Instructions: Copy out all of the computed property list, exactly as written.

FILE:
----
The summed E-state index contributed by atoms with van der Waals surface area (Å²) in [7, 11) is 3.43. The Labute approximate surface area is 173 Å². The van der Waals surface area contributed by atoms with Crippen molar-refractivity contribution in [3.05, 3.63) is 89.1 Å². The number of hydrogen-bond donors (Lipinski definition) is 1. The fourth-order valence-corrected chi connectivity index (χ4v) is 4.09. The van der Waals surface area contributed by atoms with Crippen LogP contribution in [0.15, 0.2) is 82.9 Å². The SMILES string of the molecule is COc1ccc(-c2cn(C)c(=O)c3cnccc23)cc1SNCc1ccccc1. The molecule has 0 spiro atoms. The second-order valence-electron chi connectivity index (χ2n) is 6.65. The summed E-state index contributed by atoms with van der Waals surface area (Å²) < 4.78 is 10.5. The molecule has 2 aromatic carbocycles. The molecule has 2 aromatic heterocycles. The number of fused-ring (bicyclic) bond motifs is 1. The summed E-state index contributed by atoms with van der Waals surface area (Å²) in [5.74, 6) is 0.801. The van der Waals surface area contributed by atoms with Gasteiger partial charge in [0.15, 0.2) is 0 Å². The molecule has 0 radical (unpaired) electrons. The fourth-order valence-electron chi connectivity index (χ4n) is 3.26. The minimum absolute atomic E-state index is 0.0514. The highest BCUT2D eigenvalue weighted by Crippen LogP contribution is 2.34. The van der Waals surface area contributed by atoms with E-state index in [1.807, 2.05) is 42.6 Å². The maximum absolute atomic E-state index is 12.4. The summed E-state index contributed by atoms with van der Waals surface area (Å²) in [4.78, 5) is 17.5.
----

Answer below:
The summed E-state index contributed by atoms with van der Waals surface area (Å²) in [7, 11) is 3.43. The Labute approximate surface area is 173 Å². The van der Waals surface area contributed by atoms with Crippen molar-refractivity contribution in [3.05, 3.63) is 89.1 Å². The number of hydrogen-bond donors (Lipinski definition) is 1. The fourth-order valence-corrected chi connectivity index (χ4v) is 4.09. The van der Waals surface area contributed by atoms with Crippen LogP contribution in [0.15, 0.2) is 82.9 Å². The SMILES string of the molecule is COc1ccc(-c2cn(C)c(=O)c3cnccc23)cc1SNCc1ccccc1. The molecule has 0 spiro atoms. The second-order valence-electron chi connectivity index (χ2n) is 6.65. The summed E-state index contributed by atoms with van der Waals surface area (Å²) < 4.78 is 10.5. The molecule has 2 aromatic carbocycles. The molecule has 2 aromatic heterocycles. The number of fused-ring (bicyclic) bond motifs is 1. The summed E-state index contributed by atoms with van der Waals surface area (Å²) in [5.74, 6) is 0.801. The van der Waals surface area contributed by atoms with Gasteiger partial charge in [0.15, 0.2) is 0 Å². The molecule has 0 radical (unpaired) electrons. The fourth-order valence-electron chi connectivity index (χ4n) is 3.26. The minimum absolute atomic E-state index is 0.0514. The highest BCUT2D eigenvalue weighted by Crippen LogP contribution is 2.34. The van der Waals surface area contributed by atoms with E-state index in [1.807, 2.05) is 42.6 Å². The maximum absolute atomic E-state index is 12.4. The summed E-state index contributed by atoms with van der Waals surface area (Å²) in [4.78, 5) is 17.5.